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Simple, thoughtful fable with lush & vivid art
on February 16, 2014
The world of The Painting is a riot of color & imagination -- but not all of its inhabitants are complete. The Alldunns are finished figures, opulent & very full of themselves & their sense of natural superiority; the Halfies, lacking some color, are second-class citizens; and the poor Sketchies, little more than rough line drawings, are fair game for the cruelty of the Alldunns. Thus far, an obvious allegory of social status, as well as a satire of religious snobbery & intolerance, as evidenced by the leader of the Alldunns, the Great Chandelier, who claims The Painter is never coming back & thus he, the Great Chandelier, should speak for Him.
But what happens when a young man of the Alldunns falls in love with a lovely Halfie girl?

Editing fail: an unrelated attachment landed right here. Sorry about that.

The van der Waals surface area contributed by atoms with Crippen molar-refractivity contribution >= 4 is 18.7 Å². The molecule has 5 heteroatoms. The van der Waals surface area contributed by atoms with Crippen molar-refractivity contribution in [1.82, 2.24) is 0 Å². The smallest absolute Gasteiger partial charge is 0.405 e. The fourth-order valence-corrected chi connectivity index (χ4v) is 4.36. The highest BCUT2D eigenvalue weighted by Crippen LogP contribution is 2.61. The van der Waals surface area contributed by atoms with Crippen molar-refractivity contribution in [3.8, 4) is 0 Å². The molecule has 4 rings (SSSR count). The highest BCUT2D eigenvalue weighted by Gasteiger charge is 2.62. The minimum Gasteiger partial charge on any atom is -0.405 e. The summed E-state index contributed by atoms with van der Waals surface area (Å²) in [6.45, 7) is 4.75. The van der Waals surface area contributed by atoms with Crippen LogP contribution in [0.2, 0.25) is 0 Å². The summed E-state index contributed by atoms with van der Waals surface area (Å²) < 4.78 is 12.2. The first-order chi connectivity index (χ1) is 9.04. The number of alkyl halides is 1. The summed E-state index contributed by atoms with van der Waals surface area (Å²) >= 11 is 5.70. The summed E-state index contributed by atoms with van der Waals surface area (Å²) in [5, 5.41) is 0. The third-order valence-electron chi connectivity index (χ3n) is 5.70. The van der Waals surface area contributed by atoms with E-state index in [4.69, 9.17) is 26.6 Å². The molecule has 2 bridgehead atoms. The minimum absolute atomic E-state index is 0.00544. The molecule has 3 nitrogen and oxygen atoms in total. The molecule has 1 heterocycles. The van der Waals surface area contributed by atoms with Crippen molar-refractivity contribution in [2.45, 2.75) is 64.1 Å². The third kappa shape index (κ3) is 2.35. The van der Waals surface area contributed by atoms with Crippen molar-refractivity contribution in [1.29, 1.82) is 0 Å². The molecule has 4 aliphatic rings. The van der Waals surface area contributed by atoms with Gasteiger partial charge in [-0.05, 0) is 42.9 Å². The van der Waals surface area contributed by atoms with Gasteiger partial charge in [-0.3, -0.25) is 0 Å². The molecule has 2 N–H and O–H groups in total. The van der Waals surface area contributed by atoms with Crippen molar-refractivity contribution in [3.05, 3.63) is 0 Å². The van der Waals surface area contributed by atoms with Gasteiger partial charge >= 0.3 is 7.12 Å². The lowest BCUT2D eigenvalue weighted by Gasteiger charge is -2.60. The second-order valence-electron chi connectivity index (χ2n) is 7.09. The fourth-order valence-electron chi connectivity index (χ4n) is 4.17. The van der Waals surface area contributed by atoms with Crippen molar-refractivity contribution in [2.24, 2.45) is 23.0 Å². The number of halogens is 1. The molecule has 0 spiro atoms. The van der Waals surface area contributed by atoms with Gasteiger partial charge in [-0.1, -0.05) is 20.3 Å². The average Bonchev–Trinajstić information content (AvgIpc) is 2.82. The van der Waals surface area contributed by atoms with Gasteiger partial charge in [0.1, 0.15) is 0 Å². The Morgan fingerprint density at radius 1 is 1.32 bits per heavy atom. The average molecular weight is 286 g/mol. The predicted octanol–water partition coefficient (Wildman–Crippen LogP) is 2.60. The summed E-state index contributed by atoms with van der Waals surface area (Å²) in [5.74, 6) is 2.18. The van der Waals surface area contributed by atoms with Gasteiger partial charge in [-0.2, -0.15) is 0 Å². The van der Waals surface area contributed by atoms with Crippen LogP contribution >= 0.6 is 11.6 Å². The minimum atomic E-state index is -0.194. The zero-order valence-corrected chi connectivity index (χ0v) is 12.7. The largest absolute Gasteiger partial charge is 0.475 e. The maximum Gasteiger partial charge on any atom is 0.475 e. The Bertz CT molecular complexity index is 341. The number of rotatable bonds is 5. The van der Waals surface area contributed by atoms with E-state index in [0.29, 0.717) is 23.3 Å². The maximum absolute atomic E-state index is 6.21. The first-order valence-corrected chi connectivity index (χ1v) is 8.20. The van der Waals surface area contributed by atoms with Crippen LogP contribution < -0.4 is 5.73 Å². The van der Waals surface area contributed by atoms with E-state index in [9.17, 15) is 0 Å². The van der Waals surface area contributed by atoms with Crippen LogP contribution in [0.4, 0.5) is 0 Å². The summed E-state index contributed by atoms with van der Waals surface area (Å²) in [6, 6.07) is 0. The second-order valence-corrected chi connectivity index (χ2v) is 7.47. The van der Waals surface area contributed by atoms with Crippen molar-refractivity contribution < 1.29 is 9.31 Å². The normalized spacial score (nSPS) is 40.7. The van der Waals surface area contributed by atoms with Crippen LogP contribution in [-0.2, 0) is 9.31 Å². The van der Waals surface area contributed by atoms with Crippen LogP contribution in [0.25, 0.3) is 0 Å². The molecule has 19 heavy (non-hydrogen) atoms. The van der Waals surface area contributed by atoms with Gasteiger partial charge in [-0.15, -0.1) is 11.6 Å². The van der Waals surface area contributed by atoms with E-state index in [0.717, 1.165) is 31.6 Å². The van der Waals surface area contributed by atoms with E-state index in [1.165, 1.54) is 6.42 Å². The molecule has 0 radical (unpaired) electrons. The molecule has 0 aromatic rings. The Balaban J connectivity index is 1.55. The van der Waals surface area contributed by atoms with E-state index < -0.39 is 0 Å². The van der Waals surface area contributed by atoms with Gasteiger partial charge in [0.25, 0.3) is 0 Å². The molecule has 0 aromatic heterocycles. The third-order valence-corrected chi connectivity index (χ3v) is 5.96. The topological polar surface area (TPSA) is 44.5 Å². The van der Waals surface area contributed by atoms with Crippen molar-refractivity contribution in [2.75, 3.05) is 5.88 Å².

Since this isn't a Hollywood film, the story takes some unexpected turns. The young Alldunn is determined to find The Painter -- but when he flees through the Forbidden Forest of the Death Flowers, it's not with his beloved, but with her best friend, as well as a Sketchie. And when they emerge from The Painting into The Painter's studio, some interesting philosophical & theological questions are raised. The love story is a real plot thread, but an increasingly minor one as the film progresses.
I won't spoil the rest of the story for anyone. Instead, let me praise this beautifully animated film for actually making inventive use of computer graphics, not to mention its welcome lack of fleeting pop culture references. The only culture referenced here is the rich history of painting. While certainly an all-ages film, there's no dumbing down for children, who are given credit for being intelligent viewers along with the adults. And the final scene is pleasingly inconclusive & open-ended, as is life itself for anyone who seeks his or her own answers to the Big Questions.
For anyone who wants something different in the way of animated films, this is a fine place to start -- highly recommended!